Top Cartoons: Somethin’s Cookin’

The faux-film noir Who Framed Roger Rabbit is one of my top five movies of all time, and easily my favorite animated film. I have so much to say about it, and so much admiration for its artists and animators, that I don’t think I could really express it properly here. Instead, I’ll talk about the first four minutes of it, which are impressive enough to stand on their own.


Roger Rabbit opens with a cartoon meant to channel the theater shorts of the Golden Age of American Animation (1930s-1960s). The difference is in the technology and filmmaking technique, two things that, when combined with the spirit of the 1940s, make real magic happen. Even as an eight-year-old seeing it for the first time, I knew it was something…incredible. None of the other cartoons I watched at the time looked anywhere close to Somethin’s Cookin’. In fact, I still can’t think of any cartoon that is so well-directed, so well-produced, so gorgeously animated. Every shot is a showcase of immense talent and skill. It is the pinnacle, the ultimate goal, the shining example of what I want my cartoons to be.

It’s a pretty simple plot, if you can call it that. Roger Rabbit is tasked with babysitting the sweet Baby Herman while Mommy hits the beauty parlor. Right after Mommy closes the front door, Herman escapes his crib to grab a cookie from the kitchen (which is high up on top of the fridge). Roger attempts to catch the kid before he burns, poisons, or impales himself on any of the horrifying things we keep in our kitchens, and the rest is chaos. Roger catapults from one misfortune to another like a pinball, and although the cartoon is cut off before it can finish, what’s there still leaves me reeling and gobsmacked.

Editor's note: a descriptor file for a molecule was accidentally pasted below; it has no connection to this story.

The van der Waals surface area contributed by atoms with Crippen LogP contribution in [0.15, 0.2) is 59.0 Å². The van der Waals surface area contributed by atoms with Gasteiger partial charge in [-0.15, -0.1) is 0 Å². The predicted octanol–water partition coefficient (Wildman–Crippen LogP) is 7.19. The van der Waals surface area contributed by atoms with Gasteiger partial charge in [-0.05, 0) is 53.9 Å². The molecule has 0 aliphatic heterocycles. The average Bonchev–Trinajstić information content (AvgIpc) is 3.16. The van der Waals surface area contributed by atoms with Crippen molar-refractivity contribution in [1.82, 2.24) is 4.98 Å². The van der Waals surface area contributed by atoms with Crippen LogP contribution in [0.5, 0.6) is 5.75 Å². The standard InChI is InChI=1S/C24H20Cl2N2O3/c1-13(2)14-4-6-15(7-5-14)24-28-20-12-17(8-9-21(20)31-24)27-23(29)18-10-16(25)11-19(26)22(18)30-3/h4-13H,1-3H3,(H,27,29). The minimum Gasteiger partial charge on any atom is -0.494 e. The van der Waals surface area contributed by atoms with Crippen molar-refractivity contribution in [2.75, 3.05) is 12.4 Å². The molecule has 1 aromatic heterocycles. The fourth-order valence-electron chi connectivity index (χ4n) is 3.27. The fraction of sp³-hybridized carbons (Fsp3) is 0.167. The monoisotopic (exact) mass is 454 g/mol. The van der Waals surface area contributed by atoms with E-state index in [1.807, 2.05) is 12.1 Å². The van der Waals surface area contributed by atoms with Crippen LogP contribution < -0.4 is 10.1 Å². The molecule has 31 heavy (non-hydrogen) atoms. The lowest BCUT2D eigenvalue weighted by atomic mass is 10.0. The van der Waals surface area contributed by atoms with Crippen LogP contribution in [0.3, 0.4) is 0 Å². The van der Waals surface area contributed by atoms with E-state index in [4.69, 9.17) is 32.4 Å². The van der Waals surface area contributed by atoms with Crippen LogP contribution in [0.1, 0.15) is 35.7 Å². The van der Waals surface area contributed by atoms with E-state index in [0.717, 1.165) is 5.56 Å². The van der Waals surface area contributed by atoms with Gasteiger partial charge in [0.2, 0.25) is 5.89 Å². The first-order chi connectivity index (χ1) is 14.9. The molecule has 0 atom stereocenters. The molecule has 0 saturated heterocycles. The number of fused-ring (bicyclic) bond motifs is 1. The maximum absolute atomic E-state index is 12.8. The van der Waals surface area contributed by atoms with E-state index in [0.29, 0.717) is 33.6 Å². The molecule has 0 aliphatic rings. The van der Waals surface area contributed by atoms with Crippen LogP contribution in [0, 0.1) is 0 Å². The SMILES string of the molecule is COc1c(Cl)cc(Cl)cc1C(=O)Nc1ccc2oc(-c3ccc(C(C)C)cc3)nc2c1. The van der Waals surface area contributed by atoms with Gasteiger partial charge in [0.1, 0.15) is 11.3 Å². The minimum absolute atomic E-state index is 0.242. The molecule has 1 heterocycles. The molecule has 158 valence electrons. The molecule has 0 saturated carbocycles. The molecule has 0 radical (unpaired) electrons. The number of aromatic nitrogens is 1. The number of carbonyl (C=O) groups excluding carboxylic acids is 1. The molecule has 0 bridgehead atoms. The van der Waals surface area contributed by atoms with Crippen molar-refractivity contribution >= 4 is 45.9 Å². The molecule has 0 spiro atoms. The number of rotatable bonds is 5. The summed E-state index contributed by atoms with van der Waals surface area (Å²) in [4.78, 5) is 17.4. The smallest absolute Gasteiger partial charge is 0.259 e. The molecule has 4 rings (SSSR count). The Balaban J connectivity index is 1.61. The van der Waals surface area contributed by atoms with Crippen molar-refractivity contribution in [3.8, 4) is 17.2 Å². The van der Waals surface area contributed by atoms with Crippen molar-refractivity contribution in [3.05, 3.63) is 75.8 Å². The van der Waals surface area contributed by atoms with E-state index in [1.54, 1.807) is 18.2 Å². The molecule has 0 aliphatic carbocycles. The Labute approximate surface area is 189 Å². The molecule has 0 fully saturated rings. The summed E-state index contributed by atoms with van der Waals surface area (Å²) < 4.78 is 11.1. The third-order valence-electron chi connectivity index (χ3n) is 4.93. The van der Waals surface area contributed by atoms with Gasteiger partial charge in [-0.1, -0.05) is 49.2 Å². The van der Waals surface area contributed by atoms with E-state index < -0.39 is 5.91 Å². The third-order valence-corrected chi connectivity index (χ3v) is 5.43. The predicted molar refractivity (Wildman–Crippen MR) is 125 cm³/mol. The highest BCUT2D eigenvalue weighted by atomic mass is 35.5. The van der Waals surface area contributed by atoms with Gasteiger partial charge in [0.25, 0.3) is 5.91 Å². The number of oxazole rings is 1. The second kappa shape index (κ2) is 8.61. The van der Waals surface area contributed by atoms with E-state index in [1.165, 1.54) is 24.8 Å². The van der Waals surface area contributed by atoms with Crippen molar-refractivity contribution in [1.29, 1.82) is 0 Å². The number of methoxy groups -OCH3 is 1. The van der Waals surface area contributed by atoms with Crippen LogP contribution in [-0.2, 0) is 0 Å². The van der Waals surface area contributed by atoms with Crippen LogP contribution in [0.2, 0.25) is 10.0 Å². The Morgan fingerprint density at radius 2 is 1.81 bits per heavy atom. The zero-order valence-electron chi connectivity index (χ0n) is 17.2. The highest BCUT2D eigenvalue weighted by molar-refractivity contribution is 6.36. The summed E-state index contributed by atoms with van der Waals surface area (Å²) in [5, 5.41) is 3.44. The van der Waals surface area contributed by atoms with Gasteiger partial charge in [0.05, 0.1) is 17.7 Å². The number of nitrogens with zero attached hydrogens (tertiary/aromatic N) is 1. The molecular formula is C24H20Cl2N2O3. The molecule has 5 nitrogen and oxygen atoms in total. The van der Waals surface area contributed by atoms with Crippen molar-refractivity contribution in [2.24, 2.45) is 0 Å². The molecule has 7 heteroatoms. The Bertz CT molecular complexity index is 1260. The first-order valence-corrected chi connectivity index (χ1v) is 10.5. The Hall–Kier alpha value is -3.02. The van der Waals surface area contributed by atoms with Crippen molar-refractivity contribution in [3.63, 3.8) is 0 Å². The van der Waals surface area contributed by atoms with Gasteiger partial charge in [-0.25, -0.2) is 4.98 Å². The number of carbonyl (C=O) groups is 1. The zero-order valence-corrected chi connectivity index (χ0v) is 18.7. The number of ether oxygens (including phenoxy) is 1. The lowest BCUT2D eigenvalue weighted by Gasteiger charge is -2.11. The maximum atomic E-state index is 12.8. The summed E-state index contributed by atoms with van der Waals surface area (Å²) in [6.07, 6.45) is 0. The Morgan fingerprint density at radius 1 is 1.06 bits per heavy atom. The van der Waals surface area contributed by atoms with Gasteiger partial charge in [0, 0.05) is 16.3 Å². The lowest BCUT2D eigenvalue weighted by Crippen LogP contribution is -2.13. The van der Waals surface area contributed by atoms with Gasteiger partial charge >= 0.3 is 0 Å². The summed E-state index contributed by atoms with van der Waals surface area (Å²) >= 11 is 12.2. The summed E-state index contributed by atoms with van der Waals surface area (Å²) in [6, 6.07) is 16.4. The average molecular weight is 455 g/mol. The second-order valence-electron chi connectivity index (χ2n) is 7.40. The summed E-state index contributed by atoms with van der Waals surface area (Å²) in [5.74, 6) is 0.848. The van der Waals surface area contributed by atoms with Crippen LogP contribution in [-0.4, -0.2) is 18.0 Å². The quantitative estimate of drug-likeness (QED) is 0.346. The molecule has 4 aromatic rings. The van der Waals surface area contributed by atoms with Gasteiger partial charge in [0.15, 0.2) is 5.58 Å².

Richard Williams, who directed the animation of the movie, has a talent for capturing insanity (“reigning it in”, as it were), and he applies it to this cartoon with ease.  Alan Silvestri provides the score, which has just the right mix of kooky joy and madcap tension. Together they create a wild rhythm that keeps the action moving from one dazzling image to another. From the beginning, there’s a confidence and daring in the direction. The viewpoint swings and swooshes. Objects roll, tilt, and slide towards the camera. Roger moves with rapid, rubbery desperation, and voice actor Charles Fleischer throws absolutely everything he has into the role, and he fills Roger with sympathy and intensity.

The shot that starts the chain reaction is amazing: to an ominous string trill, Herman pushes a rolling pin off of a counter. We don’t just see it from a standard side angle, though. No, we start by looking up at Herman from a worm’s eye view, and then we tilt WITH THE PIN as it falls past us and bounces along the floor. Three perfectly timed, perfectly foleyed bounces. The angle has turned to show Roger running toward us, and stepping on the pin. He slips and slides on it, but can’t get off of it. And then the shot JUST KEEPS GOING, following him as he tries to get his balance. The delirious sense of disorientation is fantastic. When Roger Rabbit was finally shown on television, I recorded it and watched this shot over and over, just studying it and trying to understand why it gave me chills. Then I realized that the effect was so good because the FLOOR ISN’T STATIC: it’s animated to warp and curve and pulse like the waves of an ocean. The time that must have taken…it’s astonishing.